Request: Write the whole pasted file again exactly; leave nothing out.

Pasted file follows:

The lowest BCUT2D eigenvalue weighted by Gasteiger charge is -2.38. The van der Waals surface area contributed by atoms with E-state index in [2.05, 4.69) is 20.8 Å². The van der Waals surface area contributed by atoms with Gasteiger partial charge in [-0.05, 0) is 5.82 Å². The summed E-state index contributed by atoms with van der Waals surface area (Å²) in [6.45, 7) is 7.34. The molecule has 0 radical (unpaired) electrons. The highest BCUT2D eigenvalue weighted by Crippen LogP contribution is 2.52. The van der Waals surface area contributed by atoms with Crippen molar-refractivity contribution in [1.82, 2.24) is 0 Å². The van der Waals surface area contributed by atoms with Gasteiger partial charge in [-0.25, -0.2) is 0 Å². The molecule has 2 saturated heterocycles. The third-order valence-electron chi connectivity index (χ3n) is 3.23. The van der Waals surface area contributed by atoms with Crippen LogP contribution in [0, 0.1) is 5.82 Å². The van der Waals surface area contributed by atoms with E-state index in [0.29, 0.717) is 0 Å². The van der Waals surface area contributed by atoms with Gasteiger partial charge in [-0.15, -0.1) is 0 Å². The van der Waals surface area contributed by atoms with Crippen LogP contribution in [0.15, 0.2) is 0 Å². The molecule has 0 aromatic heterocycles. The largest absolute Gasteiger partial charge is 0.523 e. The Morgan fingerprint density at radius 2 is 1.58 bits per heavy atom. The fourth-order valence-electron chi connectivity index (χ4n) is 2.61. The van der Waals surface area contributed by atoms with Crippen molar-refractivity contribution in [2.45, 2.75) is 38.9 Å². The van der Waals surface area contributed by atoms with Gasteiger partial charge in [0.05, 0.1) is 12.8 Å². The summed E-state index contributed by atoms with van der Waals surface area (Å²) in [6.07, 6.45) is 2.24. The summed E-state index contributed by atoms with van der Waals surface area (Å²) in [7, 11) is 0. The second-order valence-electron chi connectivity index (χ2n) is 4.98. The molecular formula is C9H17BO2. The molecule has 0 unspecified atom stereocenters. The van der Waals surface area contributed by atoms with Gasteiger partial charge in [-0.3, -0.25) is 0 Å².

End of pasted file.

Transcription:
The lowest BCUT2D eigenvalue weighted by Gasteiger charge is -2.38. The van der Waals surface area contributed by atoms with E-state index in [2.05, 4.69) is 20.8 Å². The van der Waals surface area contributed by atoms with Gasteiger partial charge in [-0.05, 0) is 5.82 Å². The summed E-state index contributed by atoms with van der Waals surface area (Å²) in [6.45, 7) is 7.34. The molecule has 0 radical (unpaired) electrons. The highest BCUT2D eigenvalue weighted by Crippen LogP contribution is 2.52. The van der Waals surface area contributed by atoms with Crippen molar-refractivity contribution in [1.82, 2.24) is 0 Å². The van der Waals surface area contributed by atoms with Gasteiger partial charge in [-0.25, -0.2) is 0 Å². The molecule has 2 saturated heterocycles. The third-order valence-electron chi connectivity index (χ3n) is 3.23. The van der Waals surface area contributed by atoms with Crippen LogP contribution in [0, 0.1) is 5.82 Å². The van der Waals surface area contributed by atoms with E-state index in [0.29, 0.717) is 0 Å². The van der Waals surface area contributed by atoms with Gasteiger partial charge in [-0.15, -0.1) is 0 Å². The van der Waals surface area contributed by atoms with Crippen LogP contribution in [0.15, 0.2) is 0 Å². The molecule has 0 aromatic heterocycles. The largest absolute Gasteiger partial charge is 0.523 e. The Morgan fingerprint density at radius 2 is 1.58 bits per heavy atom. The fourth-order valence-electron chi connectivity index (χ4n) is 2.61. The van der Waals surface area contributed by atoms with Crippen molar-refractivity contribution in [2.45, 2.75) is 38.9 Å². The van der Waals surface area contributed by atoms with Gasteiger partial charge in [0.05, 0.1) is 12.8 Å². The summed E-state index contributed by atoms with van der Waals surface area (Å²) in [6.07, 6.45) is 2.24. The summed E-state index contributed by atoms with van der Waals surface area (Å²) in [7, 11) is 0. The second-order valence-electron chi connectivity index (χ2n) is 4.98. The molecular formula is C9H17BO2. The molecule has 0 unspecified atom stereocenters. The van der Waals surface area contributed by atoms with Gasteiger partial charge in [-0.3, -0.25) is 0 Å².